The Windmills by The Forest

Photo:Old Ropewalk. Foot of Gallows Hill by Thomas Moore 1848

Old Ropewalk. Foot of Gallows Hill by Thomas Moore 1848

The Paul Nix Collection

By Joseph Earp

The windmills that once stood on the ridge of the Forest were nearly all post-mills, of wooden construction, comparatively easy to dismantle and cart to another site. Some where brought in from elsewhere, some were moved away so the numbers could change over time. When the Forest ridge was made part of the allotted recreation ground by the 1845 Inclosure Act, all the windmills had to be removed, except the only one built of brick which was on the other side of the road on private land. At that time there were 13 mills on the ridge.

The Mayor and Council, as Lord of the Manor, tried to control the mills, and the encroachment of their gardens and houses on the Forest, ‘on which the Burgesses and Inhabitants of this Town enjoy an unquestionable right of commonage’ and they insisted in 1797 that the fences were removed and the gardens laid open to the Forest. This did not apply to the fences round the mills themselves, ‘for the purpose of preventing anyone’s approach within the Range of the Mill Sails’. However, this precaution was not always taken, it seems.

Weekly Guardian, 1928.

‘As we used to play about these mills, not preventing the danger we were in as the sails whirled round, until one struck a playmate and killed him, much to our grief and dismay’.

The mills were often owned and occupied by bakers, as part of their businesses, but some were owned by one man to be rented out to others. Some millers seem to have moved from one mill to another, maybe because their contract was up, or because a better one became vacant. Immediately after the passing of the act in 1845 there was no great pleasure to remove the mills, but they all knew that they had to set about finding new sites, or selling them.

Below are descriptions, information of some of the mills and what became of them:

(1.) The only brick tower-mill there, in a field on the south side of the road, at the top end of Larkdale. Occupied by Richard Annibal, baker in Long Row, Nottingham, and then Mr Smith, baker of Albert Street, Nottingham, who converted it to steam power. Burnt down 1858.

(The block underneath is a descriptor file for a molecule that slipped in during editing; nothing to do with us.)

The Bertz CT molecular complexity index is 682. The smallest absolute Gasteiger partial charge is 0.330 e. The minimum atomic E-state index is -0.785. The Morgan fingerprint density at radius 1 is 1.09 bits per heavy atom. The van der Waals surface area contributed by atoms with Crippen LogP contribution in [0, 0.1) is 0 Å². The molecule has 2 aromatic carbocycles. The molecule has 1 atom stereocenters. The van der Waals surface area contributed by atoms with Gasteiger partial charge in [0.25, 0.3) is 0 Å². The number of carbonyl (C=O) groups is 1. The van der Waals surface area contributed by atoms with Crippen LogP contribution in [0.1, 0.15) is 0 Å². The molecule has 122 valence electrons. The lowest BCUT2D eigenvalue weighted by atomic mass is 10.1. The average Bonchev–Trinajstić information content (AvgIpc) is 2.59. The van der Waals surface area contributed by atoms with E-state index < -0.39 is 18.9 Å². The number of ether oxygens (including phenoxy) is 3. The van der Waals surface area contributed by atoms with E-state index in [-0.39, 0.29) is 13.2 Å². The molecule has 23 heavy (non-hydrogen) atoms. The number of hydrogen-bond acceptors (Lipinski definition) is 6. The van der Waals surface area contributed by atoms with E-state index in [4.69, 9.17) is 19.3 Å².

(2.) Known as Dame Moss’s Mill, it had a house within its enclosure and was not far from Larkdale. It was owned by William Brewill, who let it to Mr Sharp, and William Smith. It was pulled down and moved to Kegworth, Nottinghamshire.

(3.) Near the south west corner of Mount Hooton Road. Owned by a Mr Barradell. Demolished and rebuilt in Redmile, Vale of Belvoir.

(4.) Was opposite the post office on Forest Road. Known as Bailey’s Mill. There was a house in the Mill grounds and another was later built on the old mill mound. One of the occupants had his clothes caught in machinery and subsequently died. The mill house is till there on Forest Road East.

(5.) Owned and occupied by a Mr Sharp, it was attacked by rioters in 1831, doing quite a lot of damage. After the Inclosure act it was moved to Farndon, Nottinghamshire, where it was known as the Nottingham Mill.

(6.) In the now Church Rock Cemetery stood a mill owned by a Mr Samuel Toyne, baker at Back Lane (Wollaton Street). Moved to Kimberley, Nottinghamshire. Burnt down in 1862.

It is reported that seven of the Forest Mills turned clockwise and six anti clockwise, giving rise to the joke that they we ‘grinding’ and ‘ungrinding‘.

The natural hill that the Forest rises to gave a unique and ideal location to place the mills. Eventually with the Inclosure act of 1845 the Forest as we know it today was created and the Widmills became a bygone memory of yesteryear.

Article by Joe Earp and Iris Tansley

The New Nottingham Hidden History Team

This page was added by Joseph Earp on 05/09/2012.
Comments about this page

Fabulous article but I was wondering what your source is for the fate of Toynes Mill. I live in Kimberley and a wooden post mill resembling those moved from the Forest was still around in 1900. There is a of it here 

By Chris Appleby
On 24/04/2014

My main source/reference for this was from a article about the windmills which appeared in the Weekly Guardian, circa 1928. 

By Joseph Earp
On 24/04/2014

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